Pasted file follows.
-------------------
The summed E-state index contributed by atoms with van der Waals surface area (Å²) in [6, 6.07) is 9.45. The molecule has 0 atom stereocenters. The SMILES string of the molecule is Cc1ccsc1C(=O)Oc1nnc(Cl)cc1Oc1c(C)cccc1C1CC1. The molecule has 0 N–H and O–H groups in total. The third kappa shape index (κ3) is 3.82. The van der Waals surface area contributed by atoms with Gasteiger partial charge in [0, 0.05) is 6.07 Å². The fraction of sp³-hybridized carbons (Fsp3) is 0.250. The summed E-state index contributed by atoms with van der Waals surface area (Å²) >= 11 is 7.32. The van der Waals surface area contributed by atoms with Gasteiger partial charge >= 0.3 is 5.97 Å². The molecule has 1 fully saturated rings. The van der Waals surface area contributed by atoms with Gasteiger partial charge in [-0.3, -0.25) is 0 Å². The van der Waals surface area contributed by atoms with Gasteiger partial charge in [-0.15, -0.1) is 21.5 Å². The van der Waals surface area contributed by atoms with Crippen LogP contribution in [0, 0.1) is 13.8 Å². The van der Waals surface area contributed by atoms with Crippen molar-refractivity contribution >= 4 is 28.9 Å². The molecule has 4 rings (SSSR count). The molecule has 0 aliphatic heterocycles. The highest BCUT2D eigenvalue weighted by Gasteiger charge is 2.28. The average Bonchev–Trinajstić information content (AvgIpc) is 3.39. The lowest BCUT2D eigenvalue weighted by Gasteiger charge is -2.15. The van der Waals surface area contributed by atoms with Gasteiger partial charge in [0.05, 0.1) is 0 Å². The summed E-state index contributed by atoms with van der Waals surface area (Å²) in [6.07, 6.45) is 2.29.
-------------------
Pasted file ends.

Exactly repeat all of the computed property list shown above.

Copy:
The summed E-state index contributed by atoms with van der Waals surface area (Å²) in [6, 6.07) is 9.45. The molecule has 0 atom stereocenters. The SMILES string of the molecule is Cc1ccsc1C(=O)Oc1nnc(Cl)cc1Oc1c(C)cccc1C1CC1. The molecule has 0 N–H and O–H groups in total. The third kappa shape index (κ3) is 3.82. The van der Waals surface area contributed by atoms with Gasteiger partial charge in [0, 0.05) is 6.07 Å². The fraction of sp³-hybridized carbons (Fsp3) is 0.250. The summed E-state index contributed by atoms with van der Waals surface area (Å²) >= 11 is 7.32. The van der Waals surface area contributed by atoms with Gasteiger partial charge >= 0.3 is 5.97 Å². The molecule has 1 fully saturated rings. The van der Waals surface area contributed by atoms with Gasteiger partial charge in [-0.3, -0.25) is 0 Å². The van der Waals surface area contributed by atoms with Gasteiger partial charge in [-0.15, -0.1) is 21.5 Å². The van der Waals surface area contributed by atoms with Crippen LogP contribution in [0, 0.1) is 13.8 Å². The van der Waals surface area contributed by atoms with Crippen molar-refractivity contribution >= 4 is 28.9 Å². The molecule has 4 rings (SSSR count). The molecule has 0 aliphatic heterocycles. The highest BCUT2D eigenvalue weighted by Gasteiger charge is 2.28. The average Bonchev–Trinajstić information content (AvgIpc) is 3.39. The lowest BCUT2D eigenvalue weighted by Gasteiger charge is -2.15. The van der Waals surface area contributed by atoms with Gasteiger partial charge in [0.05, 0.1) is 0 Å². The summed E-state index contributed by atoms with van der Waals surface area (Å²) in [6.07, 6.45) is 2.29.